Certainly my own experience of setting up a manager-as-coach process with a large global company found that a lack of clarity about the role required was a significant impediment to the coaching being undertaken. Beguiled by the literature into thinking that a person-centred, non-directed developmental conversation was required (which would need a significant amount of time) we found that of the over 750 coaches who responded to our evaluation survey, more than 60% had neither the time nor – they felt – the skills to undertake that role properly. What’s more, almost half felt that the coaching should be the responsibility of someone else – preferably someone in HR.
The problem here is one of terminology. The programme I was reviewing was a marketing skills programme – taking in everything from induction to more advanced skills and spanning more than 40 separate modules. Assuming you started from module 1 and worked your way through everything, it would take five years of elapsed time to complete every module and in truth the idea was that you dropped in and out of the programme to meet your training needs as and when required. This was not ‘a non-directive form of development’ as defined by the CIPD factsheet. It was highly directed, standards based and focused on meeting both organisational requirements and regulatory compliance. I’m not sure that what we usually understand as 'coaching' was what was required at all, but that was the terminology in use within the organisation.
This experience, and many similar ones which I’m sure I share with many of you, is that there is a dirty little secret about asking line managers to coach. The problem is not that when it happens it isn’t very good. Almost any engagement by a line manager with the subject of development is positive, however cack-handedly it might be undertaken. The problem is that most of the time it doesn’t happen at all. Worse, when an organisation makes a big thing of monitoring line manager coaching, what happens is a collusive box-ticking exercise in order to get HR off everyone’s back so they can get on with the real work.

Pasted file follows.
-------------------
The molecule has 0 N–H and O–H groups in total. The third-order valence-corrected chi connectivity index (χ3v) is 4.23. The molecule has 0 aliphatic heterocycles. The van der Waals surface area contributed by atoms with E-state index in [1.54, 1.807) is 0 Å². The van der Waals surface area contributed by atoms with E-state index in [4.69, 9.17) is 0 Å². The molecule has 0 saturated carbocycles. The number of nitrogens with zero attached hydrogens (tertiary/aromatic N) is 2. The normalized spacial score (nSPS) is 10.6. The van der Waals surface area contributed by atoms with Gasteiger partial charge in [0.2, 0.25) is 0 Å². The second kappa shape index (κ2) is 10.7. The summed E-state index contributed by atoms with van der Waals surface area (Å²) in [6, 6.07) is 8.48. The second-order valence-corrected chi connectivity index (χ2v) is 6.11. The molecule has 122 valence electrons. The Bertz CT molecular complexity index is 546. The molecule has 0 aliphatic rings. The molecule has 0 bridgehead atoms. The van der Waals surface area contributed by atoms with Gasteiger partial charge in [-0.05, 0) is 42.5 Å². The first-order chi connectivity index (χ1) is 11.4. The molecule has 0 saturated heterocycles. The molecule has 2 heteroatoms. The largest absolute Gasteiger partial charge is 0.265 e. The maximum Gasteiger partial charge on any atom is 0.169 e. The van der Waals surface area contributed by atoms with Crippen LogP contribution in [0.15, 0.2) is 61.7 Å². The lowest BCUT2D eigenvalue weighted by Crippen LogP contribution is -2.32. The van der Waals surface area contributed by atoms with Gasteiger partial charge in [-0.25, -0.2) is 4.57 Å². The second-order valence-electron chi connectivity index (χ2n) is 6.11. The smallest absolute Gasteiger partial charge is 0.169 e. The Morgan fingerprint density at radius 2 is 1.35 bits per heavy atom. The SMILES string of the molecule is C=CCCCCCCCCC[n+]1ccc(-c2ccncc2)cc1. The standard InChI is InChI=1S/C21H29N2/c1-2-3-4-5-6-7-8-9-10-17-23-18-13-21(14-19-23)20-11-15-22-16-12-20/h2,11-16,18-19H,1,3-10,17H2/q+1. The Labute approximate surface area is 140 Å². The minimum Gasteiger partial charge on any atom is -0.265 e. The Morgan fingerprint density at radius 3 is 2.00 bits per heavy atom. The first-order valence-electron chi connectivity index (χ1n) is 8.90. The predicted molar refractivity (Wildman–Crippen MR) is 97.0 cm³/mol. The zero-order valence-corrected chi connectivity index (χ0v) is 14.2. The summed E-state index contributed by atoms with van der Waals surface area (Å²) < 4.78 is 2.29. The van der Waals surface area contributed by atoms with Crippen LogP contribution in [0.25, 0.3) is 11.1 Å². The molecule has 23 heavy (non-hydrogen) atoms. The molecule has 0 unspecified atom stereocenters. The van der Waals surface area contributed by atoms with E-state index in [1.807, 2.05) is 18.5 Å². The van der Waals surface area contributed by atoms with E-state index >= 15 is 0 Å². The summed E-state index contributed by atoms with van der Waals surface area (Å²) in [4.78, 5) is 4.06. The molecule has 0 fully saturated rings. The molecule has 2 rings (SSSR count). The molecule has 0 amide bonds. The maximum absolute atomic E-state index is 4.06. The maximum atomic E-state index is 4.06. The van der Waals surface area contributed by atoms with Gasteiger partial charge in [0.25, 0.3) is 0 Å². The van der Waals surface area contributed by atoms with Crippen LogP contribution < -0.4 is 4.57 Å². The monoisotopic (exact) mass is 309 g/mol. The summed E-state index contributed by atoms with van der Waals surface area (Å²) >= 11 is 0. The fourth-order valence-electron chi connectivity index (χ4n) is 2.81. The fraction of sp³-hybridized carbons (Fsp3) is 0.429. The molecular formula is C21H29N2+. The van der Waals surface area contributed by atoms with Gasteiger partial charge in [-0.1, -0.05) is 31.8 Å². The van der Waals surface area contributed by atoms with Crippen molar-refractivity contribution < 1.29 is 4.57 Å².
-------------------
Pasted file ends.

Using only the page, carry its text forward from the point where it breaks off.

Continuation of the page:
Robin Hoyle is a writer and consultant working with organisations large and small to implement change through people development. He is the author of two books published by Kogan Page: Informal Learning in Organizations: how to create a continuous learning culture and Complete Training: from recruitment to retirement.
Robin Hoyle is a writer and consultant working with organisations large and small to implement change through people development. He has a long track record of strategic L&D leadership and materials development and design - working for a wide range of organisations in private, public and voluntary sectors in the UK and throughout the world...